Learning From George Stoney And The Inconvenient Histories He Wanted Us Never to Forget

In the fall of 1990 I walked into my first film class at New York University’s Tisch School of the Arts. The course was called Documentary Traditions and it was held in a cavernous theater on the Lower East Side. It was one of the most popular seminars on campus and was taught by George Stoney, who had long been a legend among educators, filmmakers and activists. 

To be honest, I wasn’t very impressed by the guy. At that time he was in his 70s, an elderly white gentleman, a southerner, he seemed to come from a world, to which, I could not relate. Back then I had long hair, had just gotten back from living in India, wore mostly black and spent much of my time reading about Chicano history, so I wasn’t sure an old white dude had much say that would speak to me.  His class was structured around a series of film screenings and George would bring in documentary directors to show what ever they were working on at the time, so I figured it was an easy A. 

I remember the very first class. George introduced us to his friend, a guy named Sam Pollard who had finished part of a PBS series called Eyes on the Prize. The film was about the Detroit riots - about race, the struggle for equality and the terrible cost of freedom. I was in tears.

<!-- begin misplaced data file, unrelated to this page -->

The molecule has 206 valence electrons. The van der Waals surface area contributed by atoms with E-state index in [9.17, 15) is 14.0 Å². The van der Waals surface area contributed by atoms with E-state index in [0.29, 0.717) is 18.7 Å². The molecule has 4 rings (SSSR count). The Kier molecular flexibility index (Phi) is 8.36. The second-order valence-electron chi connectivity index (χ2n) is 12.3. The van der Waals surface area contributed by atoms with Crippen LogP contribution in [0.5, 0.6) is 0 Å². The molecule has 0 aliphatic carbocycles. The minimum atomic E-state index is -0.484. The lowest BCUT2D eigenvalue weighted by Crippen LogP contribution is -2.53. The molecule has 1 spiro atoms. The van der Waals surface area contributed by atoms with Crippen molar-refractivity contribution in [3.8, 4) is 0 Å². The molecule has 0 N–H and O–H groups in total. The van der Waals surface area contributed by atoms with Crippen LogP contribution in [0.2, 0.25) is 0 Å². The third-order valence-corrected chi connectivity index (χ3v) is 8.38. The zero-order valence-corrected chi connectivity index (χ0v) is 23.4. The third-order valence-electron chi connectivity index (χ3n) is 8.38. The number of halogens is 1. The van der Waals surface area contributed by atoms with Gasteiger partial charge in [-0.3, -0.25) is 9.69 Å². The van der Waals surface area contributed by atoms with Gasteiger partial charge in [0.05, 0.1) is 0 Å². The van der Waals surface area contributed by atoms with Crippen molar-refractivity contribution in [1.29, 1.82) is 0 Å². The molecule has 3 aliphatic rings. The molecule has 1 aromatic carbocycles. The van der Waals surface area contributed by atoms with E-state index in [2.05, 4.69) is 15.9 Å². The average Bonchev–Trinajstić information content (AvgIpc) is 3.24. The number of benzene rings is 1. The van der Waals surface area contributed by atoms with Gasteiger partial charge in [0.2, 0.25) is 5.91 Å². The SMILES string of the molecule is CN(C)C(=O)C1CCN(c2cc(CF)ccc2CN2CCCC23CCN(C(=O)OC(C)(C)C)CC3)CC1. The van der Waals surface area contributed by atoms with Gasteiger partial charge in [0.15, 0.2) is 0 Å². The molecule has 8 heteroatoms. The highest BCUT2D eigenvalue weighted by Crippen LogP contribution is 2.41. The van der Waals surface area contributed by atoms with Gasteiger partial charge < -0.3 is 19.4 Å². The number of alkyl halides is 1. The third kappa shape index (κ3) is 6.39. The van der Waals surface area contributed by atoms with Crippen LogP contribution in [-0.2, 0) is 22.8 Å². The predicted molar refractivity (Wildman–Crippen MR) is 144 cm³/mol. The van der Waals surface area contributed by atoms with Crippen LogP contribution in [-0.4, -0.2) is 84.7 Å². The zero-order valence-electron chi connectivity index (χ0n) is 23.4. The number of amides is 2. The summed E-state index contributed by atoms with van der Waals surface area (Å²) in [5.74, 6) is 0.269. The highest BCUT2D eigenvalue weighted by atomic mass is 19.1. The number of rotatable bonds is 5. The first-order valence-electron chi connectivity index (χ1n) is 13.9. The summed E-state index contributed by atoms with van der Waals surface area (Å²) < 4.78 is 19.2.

That evening George and Sam spoke candidly about what it means to be black and white, about cinema, and the grave responsibly that comes with the work of telling history. It is no hyperbole to say that George Stoney changed my life.

Long before I was born, back in 1952, when he was 36 years old, George directed a film that would become a landmark in American non-fiction cinema. All My Babies, was about the birth of a black

child in the south, at a time when racial divisions were (and white supremacy was) firmly rooted in American life.  It was not a film explicitly about race, but rather it was about the sacredness of human

life. And yet George dared to go where most white people would not: to spend time with an impoverished black family and to honor them.

While he was making the film he, his crew and subjects were harassed, and threatened by the police.  George stood his ground.  

You can see in the images, a deep respect for the people he   filmed. You see, George hated the thought of exploitation, or profit, or fame. His lens was always focused on revealing human dignity. For him, that in and of itself was a reward beyond measure. 

Over a career that spanned some 70 years (he taught for forty years) George stood firm in his belief that those behind the camera should always be in solidarity with those in front of it.  

I knew George mostly as was an educator and an activist who saw cinema as a tool (a weapon, a vehicle) in the long struggle toward equality and justice. I never heard George apologize or back down from that position. He was the real deal. For those of us who were his students, we can only aspire…  

As his old friend Michael Gaffney once told me:

 There are some inconvenient histories that mainstream American might want to forget because they make us feel uncomfortable. George’s efforts to represent that part of American history is what keeps his democratic ideals alive - making sure that we all understand where we come from.

George was a southerner by birth, but I’m pretty sure he had some Chicano in him as well.

John J. Valadez


Latino history is American history

Check out a short piece I did about George Stoney shortly before he passed away: